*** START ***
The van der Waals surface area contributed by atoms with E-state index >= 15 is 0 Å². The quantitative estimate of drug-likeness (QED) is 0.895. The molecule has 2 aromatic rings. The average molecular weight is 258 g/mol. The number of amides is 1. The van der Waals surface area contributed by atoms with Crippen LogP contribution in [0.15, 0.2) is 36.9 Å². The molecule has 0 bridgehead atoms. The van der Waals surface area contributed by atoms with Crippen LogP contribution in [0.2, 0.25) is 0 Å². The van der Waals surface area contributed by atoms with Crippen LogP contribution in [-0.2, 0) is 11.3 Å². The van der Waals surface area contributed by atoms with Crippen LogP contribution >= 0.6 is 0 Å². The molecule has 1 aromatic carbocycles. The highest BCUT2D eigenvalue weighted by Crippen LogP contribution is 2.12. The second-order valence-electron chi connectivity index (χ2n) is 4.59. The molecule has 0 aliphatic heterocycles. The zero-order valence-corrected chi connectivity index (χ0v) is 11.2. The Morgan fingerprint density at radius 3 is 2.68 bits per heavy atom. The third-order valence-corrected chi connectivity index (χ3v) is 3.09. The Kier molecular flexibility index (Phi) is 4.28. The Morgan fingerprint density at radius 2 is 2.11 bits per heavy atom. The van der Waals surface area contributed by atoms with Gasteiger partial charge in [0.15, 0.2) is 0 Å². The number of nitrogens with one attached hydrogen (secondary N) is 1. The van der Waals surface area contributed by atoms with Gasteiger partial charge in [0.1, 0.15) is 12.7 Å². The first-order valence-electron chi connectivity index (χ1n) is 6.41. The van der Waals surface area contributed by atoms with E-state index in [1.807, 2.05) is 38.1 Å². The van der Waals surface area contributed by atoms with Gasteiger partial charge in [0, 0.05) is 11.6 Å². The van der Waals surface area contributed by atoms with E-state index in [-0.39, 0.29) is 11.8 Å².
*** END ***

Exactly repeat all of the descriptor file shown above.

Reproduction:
The van der Waals surface area contributed by atoms with E-state index >= 15 is 0 Å². The quantitative estimate of drug-likeness (QED) is 0.895. The molecule has 2 aromatic rings. The average molecular weight is 258 g/mol. The number of amides is 1. The van der Waals surface area contributed by atoms with Crippen LogP contribution in [0.15, 0.2) is 36.9 Å². The molecule has 0 bridgehead atoms. The van der Waals surface area contributed by atoms with Crippen LogP contribution in [0.2, 0.25) is 0 Å². The van der Waals surface area contributed by atoms with Crippen LogP contribution in [-0.2, 0) is 11.3 Å². The van der Waals surface area contributed by atoms with Crippen LogP contribution >= 0.6 is 0 Å². The molecule has 1 aromatic carbocycles. The highest BCUT2D eigenvalue weighted by Crippen LogP contribution is 2.12. The second-order valence-electron chi connectivity index (χ2n) is 4.59. The molecule has 0 aliphatic heterocycles. The zero-order valence-corrected chi connectivity index (χ0v) is 11.2. The Morgan fingerprint density at radius 3 is 2.68 bits per heavy atom. The third-order valence-corrected chi connectivity index (χ3v) is 3.09. The Kier molecular flexibility index (Phi) is 4.28. The Morgan fingerprint density at radius 2 is 2.11 bits per heavy atom. The van der Waals surface area contributed by atoms with Gasteiger partial charge in [0.15, 0.2) is 0 Å². The number of nitrogens with one attached hydrogen (secondary N) is 1. The van der Waals surface area contributed by atoms with Gasteiger partial charge in [0.1, 0.15) is 12.7 Å². The first-order valence-electron chi connectivity index (χ1n) is 6.41. The van der Waals surface area contributed by atoms with E-state index in [1.807, 2.05) is 38.1 Å². The van der Waals surface area contributed by atoms with Gasteiger partial charge in [0, 0.05) is 11.6 Å². The van der Waals surface area contributed by atoms with E-state index in [-0.39, 0.29) is 11.8 Å².